Ms. Mississippi Senior America: Jessica Lacour wins crown
Published 2:33 pm Wednesday, September 12, 2007
Jessica Lacour of Carriere will reign as Ms. Mississippi Senior America of 2007. She will represent Mississippi at the Ms. Senior America Pageant in Las Vegas on November 5-6. This pageant is the world’s first to give honor to the women who have reached the Age of Elegance. She won $875 which will help with her trip expenses.
First runner up is Janice Nelson Robbins of Brandon.
Each contestant was judged in four areas of their life: talent, 30 points; philosophy of life, 20 points; evening gown and poise, 20 points; and interviews, 30 points.
Lacour dazzled the audience and the judges with her rendition of Mae West as Mae South.
“Most of y’all have heard of Mae West. Well,” she drawled, “meet Mae South.” She sashayed along the boards of the Senior Center’s main room, flaunting a cigarette holder and wearing a fabulous, feathered hat in the best of Mae West style.
“I’ve got a lot of what I’ve got. And what I’ve got is all mine,” she stopped and twirled. “I assure you, I can cure you. If your’ feeling blue come up an see me sometime.”
Each contestant was allowed two minutes and 45 seconds for their talent. Demonstrated gifts show that talent does not diminish with age, and sometimes enhance with it. Each of the ladies were talented in different areas.
Robbins painted an iris in the allotted time which is shown in the photo above. This was a remarkable achievement in such a short amount of time. She displayed an eye for balance, tension, and color contrast. You can see her talent in various galleries and at the Arts League annual show.
Sharon Jones, who earned her doctorate in sociology at the age of 60, shared some facts about her book, “Sixty, so what?” which will be on the bookshelves in October.
“Sixty year old women don’t have to wear sensible shoes, if we fall, we’ll look good going down,” she told the audience. “It’s all in your attitude. All about what you know you can do.” She explained her book. “Clean out your closet, most people go in and take everything out. I tell you, ‘Don’t do that. We don’t have time.’ Just go in and straighten it up. So you can say no matter what your age, so what.”
Carol Goldman shared some beautiful craftsmanship with her sewing and crochet. She grew up learning the skills from her mother and grandmother.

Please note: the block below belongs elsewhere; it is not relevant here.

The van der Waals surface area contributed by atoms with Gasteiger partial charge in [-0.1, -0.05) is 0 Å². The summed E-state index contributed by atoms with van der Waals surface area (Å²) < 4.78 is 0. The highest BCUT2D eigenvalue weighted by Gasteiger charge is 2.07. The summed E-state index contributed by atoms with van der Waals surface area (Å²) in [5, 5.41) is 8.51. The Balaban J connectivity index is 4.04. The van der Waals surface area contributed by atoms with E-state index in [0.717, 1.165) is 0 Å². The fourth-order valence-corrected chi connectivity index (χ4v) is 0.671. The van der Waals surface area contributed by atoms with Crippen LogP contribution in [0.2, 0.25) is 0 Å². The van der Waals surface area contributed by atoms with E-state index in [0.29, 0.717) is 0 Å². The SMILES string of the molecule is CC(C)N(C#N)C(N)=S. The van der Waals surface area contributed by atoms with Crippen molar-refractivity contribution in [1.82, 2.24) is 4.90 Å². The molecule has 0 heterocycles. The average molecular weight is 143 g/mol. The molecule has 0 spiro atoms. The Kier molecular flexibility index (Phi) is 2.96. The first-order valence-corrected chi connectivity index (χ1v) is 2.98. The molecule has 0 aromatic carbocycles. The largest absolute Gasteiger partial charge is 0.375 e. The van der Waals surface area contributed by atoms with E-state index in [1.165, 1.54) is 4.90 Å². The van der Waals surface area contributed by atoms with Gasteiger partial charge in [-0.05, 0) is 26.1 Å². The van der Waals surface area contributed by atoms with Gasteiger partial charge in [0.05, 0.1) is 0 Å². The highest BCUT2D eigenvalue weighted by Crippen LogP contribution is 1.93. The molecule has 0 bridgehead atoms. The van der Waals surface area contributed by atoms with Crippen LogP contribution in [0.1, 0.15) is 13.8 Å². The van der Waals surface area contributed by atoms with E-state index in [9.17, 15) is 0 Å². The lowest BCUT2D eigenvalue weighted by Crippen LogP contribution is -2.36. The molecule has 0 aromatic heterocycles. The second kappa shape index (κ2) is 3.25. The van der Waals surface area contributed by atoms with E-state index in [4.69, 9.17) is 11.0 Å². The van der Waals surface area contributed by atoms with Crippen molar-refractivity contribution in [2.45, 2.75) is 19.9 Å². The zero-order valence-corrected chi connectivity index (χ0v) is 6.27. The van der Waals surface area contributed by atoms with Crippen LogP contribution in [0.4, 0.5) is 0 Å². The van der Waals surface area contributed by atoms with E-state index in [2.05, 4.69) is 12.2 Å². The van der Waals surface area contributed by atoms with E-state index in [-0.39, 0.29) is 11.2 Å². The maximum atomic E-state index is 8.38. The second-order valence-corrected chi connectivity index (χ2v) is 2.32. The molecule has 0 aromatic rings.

“I love making memories. After I grew up, I continued the tradition teaching my daughters,” she said. Goldman was wearing a 1906 street dress, and displayed a crocheted afghan called “Mile a Minute”.
Judy Gaupp showed those in the Age of Elegance just how she keeps up with her two-year old granddaughter in her talent. She gave a comical rendition of exercising in the Age of Elegance.
“Zippity do dahh. I got such a shock when I turned on the television,” she said. “There was this short man with wild hair said we needed to get out of our chairs and get our exercise clothes on. He said we needed to burn off some fat by rocking to the oldies.” Then she burned, baby, burned off that fat for two minutes and 45 seconds.
Suzanne Shelly, 2006 Ms. Mississippi Senior America and the reigning Ms. Senior America, played a melody of hymns which she had recently played along with other songs at the Grand Ole Opry in Nashville.
“I have had lots of appearances,” she told the crowd. “It’s been a whirlwind year. I’ve met so many friendly, talented, articulate people all over the nation. It’s been such a blessing to represent Mississippi this year.”
While waiting for the tally, Gladys Hughes, the Mistress of Ceremonies, explained about the raffle to give away a football signed by Brett Favre, as a fundraiser to help with the Ms Mississippi Senior America activities. The drawing will be in October so pick up a few tickets to win that football. They are $1 apiece or $5 for six of them. You can buy yours by calling 601-799-1714.
If you are over 60 and have reached that Age of Elegance, Hughes invites you to participate in the Senior America activities for 2008. You can call her or e-mail her at firstname.lastname@example.org.